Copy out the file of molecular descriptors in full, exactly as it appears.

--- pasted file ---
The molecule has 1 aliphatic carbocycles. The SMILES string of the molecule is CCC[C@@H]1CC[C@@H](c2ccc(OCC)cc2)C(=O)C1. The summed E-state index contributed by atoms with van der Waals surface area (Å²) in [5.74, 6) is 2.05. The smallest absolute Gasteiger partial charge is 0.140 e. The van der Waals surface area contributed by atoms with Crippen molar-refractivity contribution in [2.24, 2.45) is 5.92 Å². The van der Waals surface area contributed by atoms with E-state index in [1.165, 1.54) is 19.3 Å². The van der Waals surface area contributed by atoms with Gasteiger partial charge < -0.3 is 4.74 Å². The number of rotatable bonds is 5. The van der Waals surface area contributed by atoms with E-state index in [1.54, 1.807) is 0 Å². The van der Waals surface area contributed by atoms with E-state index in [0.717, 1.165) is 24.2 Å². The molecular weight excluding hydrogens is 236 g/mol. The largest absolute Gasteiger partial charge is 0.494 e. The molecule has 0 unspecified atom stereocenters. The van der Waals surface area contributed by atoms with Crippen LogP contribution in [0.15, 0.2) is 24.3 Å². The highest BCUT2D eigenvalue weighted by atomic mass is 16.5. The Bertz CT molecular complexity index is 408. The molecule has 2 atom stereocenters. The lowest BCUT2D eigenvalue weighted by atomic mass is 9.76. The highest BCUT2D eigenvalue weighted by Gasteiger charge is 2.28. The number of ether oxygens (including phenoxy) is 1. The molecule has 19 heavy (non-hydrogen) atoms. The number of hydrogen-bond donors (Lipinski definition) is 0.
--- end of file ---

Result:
The molecule has 1 aliphatic carbocycles. The SMILES string of the molecule is CCC[C@@H]1CC[C@@H](c2ccc(OCC)cc2)C(=O)C1. The summed E-state index contributed by atoms with van der Waals surface area (Å²) in [5.74, 6) is 2.05. The smallest absolute Gasteiger partial charge is 0.140 e. The van der Waals surface area contributed by atoms with Crippen molar-refractivity contribution in [2.24, 2.45) is 5.92 Å². The van der Waals surface area contributed by atoms with E-state index in [1.165, 1.54) is 19.3 Å². The van der Waals surface area contributed by atoms with Gasteiger partial charge < -0.3 is 4.74 Å². The number of rotatable bonds is 5. The van der Waals surface area contributed by atoms with E-state index in [1.54, 1.807) is 0 Å². The van der Waals surface area contributed by atoms with E-state index in [0.717, 1.165) is 24.2 Å². The molecular weight excluding hydrogens is 236 g/mol. The largest absolute Gasteiger partial charge is 0.494 e. The molecule has 0 unspecified atom stereocenters. The van der Waals surface area contributed by atoms with Crippen LogP contribution in [0.15, 0.2) is 24.3 Å². The highest BCUT2D eigenvalue weighted by atomic mass is 16.5. The Bertz CT molecular complexity index is 408. The molecule has 2 atom stereocenters. The lowest BCUT2D eigenvalue weighted by atomic mass is 9.76. The highest BCUT2D eigenvalue weighted by Gasteiger charge is 2.28. The number of ether oxygens (including phenoxy) is 1. The molecule has 19 heavy (non-hydrogen) atoms. The number of hydrogen-bond donors (Lipinski definition) is 0.